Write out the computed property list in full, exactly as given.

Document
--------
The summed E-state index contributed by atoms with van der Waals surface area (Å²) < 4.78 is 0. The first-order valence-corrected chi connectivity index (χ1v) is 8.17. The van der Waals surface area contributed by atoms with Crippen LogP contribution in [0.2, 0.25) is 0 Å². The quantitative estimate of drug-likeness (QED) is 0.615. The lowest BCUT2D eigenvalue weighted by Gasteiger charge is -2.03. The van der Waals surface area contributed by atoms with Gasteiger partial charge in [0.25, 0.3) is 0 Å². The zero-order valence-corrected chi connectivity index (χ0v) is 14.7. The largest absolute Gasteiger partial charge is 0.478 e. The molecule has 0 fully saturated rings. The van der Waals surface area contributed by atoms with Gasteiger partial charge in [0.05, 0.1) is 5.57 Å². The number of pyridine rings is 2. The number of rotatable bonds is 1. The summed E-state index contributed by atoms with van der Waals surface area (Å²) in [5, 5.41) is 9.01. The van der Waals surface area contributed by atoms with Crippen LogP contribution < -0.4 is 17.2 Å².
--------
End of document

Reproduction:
The summed E-state index contributed by atoms with van der Waals surface area (Å²) < 4.78 is 0. The first-order valence-corrected chi connectivity index (χ1v) is 8.17. The van der Waals surface area contributed by atoms with Crippen LogP contribution in [0.2, 0.25) is 0 Å². The quantitative estimate of drug-likeness (QED) is 0.615. The lowest BCUT2D eigenvalue weighted by Gasteiger charge is -2.03. The van der Waals surface area contributed by atoms with Gasteiger partial charge in [0.25, 0.3) is 0 Å². The zero-order valence-corrected chi connectivity index (χ0v) is 14.7. The largest absolute Gasteiger partial charge is 0.478 e. The molecule has 0 fully saturated rings. The van der Waals surface area contributed by atoms with Gasteiger partial charge in [0.05, 0.1) is 5.57 Å². The number of pyridine rings is 2. The number of rotatable bonds is 1. The summed E-state index contributed by atoms with van der Waals surface area (Å²) in [5, 5.41) is 9.01. The van der Waals surface area contributed by atoms with Crippen LogP contribution < -0.4 is 17.2 Å².